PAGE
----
Bread, Circuses and Debates
I have a confession to make: I love the Republican debates, and not for respectable reasons.
I have been glued to the Republican debates; each and every one fills me with the anticipation of 10 Super Bowls. As reflected by the participation in our live-tweeting parties and each episodes subsequent ratings, undoubtedly many share my enthrallment with the GOP’s drama as it unfolded on stage.
The Democratic debates? Not so much. It doesn’t help that the Democratic Party has purposefully set their debates for days when few will watch them, but what has really encumbered any fervent interest in them has more to do with the human dynamics on stage. While the Republican Party fights for its ideological soul, The Sanders/Clinton debates rarely take on the same existential charm.
Perhaps more troubling is the fact that Democratic debates have been rather substantive. Writing for CNN, Julian Zelizer argued:
The contrast between the Democratic debate in Las Vegas and the first two times the Republican candidates met was striking. Those debates frequently looked like a political version of reality television. Donald Trump thrived in large part because of the overall quality of the discussions. “Unless the Democrats can talk one of the Kardashians into running,” joked CNN commentator Paul Begala, “don’t expect the Democrats’ ratings to approach the Republicans.”
While each Democrat in Las Vegas demonstrated a number of vulnerabilities as well as strengths — and there were a few moments when they delivered some zingy one-liners — what was most notable about the evening was the image that they conveyed about their party: this is a party that is focused on governance.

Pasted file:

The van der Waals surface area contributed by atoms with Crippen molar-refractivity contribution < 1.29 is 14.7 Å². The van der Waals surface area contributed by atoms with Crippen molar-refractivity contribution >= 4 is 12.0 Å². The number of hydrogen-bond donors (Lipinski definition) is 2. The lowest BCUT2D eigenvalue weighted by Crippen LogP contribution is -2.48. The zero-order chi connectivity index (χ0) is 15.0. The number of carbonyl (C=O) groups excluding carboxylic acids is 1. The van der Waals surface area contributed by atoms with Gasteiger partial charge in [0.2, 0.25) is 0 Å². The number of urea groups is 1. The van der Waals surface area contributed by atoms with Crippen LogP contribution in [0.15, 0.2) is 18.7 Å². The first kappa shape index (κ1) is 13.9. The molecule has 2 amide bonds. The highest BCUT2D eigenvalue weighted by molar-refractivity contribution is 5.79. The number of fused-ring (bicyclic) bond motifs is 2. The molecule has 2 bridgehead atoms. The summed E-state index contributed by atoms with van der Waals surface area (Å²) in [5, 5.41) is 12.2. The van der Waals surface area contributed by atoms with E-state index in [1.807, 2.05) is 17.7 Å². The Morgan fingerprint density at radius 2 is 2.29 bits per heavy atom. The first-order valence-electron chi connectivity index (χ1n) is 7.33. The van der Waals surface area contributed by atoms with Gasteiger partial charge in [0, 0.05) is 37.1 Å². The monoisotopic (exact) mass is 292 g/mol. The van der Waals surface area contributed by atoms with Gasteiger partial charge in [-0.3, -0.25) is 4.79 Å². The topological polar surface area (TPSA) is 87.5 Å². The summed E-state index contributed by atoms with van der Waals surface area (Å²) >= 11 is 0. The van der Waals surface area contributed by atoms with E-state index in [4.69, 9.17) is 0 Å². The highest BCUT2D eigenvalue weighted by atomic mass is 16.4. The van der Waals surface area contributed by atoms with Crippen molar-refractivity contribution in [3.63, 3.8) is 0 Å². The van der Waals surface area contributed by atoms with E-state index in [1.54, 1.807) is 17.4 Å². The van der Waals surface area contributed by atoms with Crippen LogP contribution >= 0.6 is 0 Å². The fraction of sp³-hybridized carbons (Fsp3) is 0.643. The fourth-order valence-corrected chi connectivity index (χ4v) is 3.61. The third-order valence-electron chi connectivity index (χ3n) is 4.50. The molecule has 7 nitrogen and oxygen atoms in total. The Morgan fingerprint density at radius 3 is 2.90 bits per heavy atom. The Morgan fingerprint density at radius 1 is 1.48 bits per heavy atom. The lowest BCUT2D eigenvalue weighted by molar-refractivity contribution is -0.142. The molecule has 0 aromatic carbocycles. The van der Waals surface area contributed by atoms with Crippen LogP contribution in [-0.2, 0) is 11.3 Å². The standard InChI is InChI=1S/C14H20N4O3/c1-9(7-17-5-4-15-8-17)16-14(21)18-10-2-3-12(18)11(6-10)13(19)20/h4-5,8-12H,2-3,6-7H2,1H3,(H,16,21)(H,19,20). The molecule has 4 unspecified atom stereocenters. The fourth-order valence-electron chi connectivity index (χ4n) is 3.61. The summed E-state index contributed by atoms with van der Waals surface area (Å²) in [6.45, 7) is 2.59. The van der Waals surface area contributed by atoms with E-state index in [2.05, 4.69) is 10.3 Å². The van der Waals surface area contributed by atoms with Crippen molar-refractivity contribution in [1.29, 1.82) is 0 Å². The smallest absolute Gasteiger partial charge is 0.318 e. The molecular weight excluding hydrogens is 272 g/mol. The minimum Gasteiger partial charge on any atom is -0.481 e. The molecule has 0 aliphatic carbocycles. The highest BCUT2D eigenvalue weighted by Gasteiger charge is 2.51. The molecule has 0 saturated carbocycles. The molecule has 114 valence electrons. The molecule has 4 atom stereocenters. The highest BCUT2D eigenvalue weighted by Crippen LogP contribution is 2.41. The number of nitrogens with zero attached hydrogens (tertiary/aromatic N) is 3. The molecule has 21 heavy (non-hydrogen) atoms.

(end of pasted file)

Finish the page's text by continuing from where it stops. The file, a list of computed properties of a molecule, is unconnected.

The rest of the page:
The Kansas City Star echoed similar sentiments:
That there’s even a discussion about health care initiatives among the Democrats is far better than the GOP scrum over the issue, which one can boil down to the tired and simplistic “repeal and replace.”
Americans would benefit greatly if candidates would discuss their real differences on serious issues facing the country.
The juvenile posturing among the gaggle of Republican candidates may be great for TV ratings. But it’s not a good way to help people select someone who might be the next president of the United States.
The Democratic Debates have been focused and concentrated, and thus, generally boring and uninteresting. I say that with a great deal of hesitance. I studied politics and worked in the field; I am supposed to be above the siren calls of clownish buffoons and charlatans prone to sensational derogatory tactics. Yet, I tune in to Republican debates in anticipation of more reality-show antics. There is a real philosophical divide playing out on stage, but I doubt the experience would be as pleasurable without its theatrical attributes. Our desire for bread and circuses now extends beyond the realm of sports ball and tabloids, but to our politics and the bearing of the state. Even sadder, I recognize that I am not above this mandate for politics to be entertaining. Evidently, the pulse of America beats in tandem with my own.
Augustus rightfully recognized that the masses could be kept orderly and content when their basic needs for sustenance and entertainment were met. The social contract between the Roman state and its plebeians was one advantageous to both; the levers of government endured in the hands of the educated elite while the common man enjoyed their spectacles. One of the most successful empires in history was built on this foundation.
What Augustus did not foresee was the state itself becoming the spectacle, with its politics necessitating a mirroring of the circuses the masses had become accustomed to. The Republican front-runner has been compared to other notable Italians, but his resilience is built on the plebeian’s need for entertainment rather than any sociopolitical vision. He is the manifestation of the circus, given life by a society yearning for theater in all things and at all times.
Imaginably, our empire may fall with a court jester being elevated to the heights of power, rather than barbarian hordes hammering at its gates.
(Image: Roman Mosaic from the Great Palace of Constantinople)